Now that the baby is out, he's still attached via the cord, and I'm on all fours. There are some awkward gymnastics required to situate everyone where they need to be, and the room goes quiet for a millisecond. I don't think anyone can believe this all just happened. Everyone catches their breath and then picks back up the frenzy. Where are the cord clamps. What's the meconium situation? I need scissors. What about the NICU? Why don't we have any baby blankets in here?

7:58am: J texts my sisters, "He's here" which is met with responses of disbelief.

Meanwhile, I hold the beautiful baby boy against my chest, him just as calm and perfect as can be. I think he's a little shell-shocked to be on the outside so quickly, too. J cuts the cord once it stops pulsing (and they track down some scissors). We look at each other like "weren't we just in the waiting room?"

Labor stopped as suddenly as it started, and they give me a shot of pitocin in my leg to help deliver the placenta. As soon as the babe latches my breast, my uterus contracts expelling the placenta.

Minimal bleeding, no significant tearing, no pain meds (what?!?), no stitches. Shortly thereafter, I was able to walk myself to the restroom.

Not only was there no time for an IV, there was no time for paperwork. So, once everything is calm, the nurse starts reviewing the standard questions. All which are comical at this point: are you allergic to latex? Any blood thinner medication? Family history of xyz? Fortunately, none of the above.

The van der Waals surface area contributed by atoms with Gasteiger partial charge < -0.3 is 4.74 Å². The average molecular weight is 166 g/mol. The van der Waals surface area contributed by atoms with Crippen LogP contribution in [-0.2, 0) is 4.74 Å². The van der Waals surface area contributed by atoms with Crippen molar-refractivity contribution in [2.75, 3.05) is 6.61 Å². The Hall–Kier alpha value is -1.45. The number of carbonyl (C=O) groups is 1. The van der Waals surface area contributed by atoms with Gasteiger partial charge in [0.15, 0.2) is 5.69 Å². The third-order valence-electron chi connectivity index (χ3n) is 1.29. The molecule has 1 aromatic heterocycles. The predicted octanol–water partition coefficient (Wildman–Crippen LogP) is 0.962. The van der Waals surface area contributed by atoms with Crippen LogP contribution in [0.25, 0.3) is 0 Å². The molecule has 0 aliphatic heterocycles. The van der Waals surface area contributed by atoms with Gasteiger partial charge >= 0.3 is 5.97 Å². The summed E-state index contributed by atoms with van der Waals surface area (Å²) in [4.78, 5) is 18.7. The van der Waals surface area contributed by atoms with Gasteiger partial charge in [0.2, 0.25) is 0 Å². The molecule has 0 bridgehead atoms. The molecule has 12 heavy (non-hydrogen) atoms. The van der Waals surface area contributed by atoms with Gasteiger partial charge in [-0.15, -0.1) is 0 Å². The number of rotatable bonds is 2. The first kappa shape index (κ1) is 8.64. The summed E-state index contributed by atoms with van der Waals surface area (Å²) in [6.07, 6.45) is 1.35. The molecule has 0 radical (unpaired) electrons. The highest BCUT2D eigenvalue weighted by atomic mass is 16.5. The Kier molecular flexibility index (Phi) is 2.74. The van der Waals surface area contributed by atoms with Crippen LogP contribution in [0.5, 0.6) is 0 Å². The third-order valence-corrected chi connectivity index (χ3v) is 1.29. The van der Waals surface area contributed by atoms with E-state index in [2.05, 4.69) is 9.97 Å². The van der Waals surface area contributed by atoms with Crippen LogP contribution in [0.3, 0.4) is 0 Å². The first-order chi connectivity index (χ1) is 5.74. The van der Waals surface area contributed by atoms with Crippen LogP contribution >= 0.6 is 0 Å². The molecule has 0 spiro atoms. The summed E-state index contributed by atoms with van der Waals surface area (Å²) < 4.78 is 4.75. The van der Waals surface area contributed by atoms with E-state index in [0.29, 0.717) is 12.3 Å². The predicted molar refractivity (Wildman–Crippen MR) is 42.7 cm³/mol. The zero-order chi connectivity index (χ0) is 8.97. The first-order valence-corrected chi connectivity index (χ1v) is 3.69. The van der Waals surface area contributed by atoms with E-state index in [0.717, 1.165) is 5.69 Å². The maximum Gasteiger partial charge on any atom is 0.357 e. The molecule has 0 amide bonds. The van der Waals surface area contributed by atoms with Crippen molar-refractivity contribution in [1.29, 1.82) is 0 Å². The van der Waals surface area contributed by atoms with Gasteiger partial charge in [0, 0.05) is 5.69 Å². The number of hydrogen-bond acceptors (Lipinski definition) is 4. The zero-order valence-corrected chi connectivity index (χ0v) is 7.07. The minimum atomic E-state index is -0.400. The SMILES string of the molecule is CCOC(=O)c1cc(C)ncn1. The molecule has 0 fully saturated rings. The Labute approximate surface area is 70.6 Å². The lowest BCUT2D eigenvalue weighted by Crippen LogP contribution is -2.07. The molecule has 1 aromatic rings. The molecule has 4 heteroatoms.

Phrases like "you're made for this mama" and "I've never seen it happen so fast my entire career" echo throughout the room as various nurses tend to their duties. Before long, we were headed up to the recovery floor to soon meet Big Brother.

While an unmedicated birth was something I'd once aspired to, it wasn't something I went looking for. With B, I had grand expectations of how "my" birth would go. All of these ideals in my head of what I was going to "try for" and "work towards" or whatever. Most of which flew out the window during labor's transition and excruciating pain. Then, after Burke was born so large, I was quite scared of the idea of a medication-free delivery.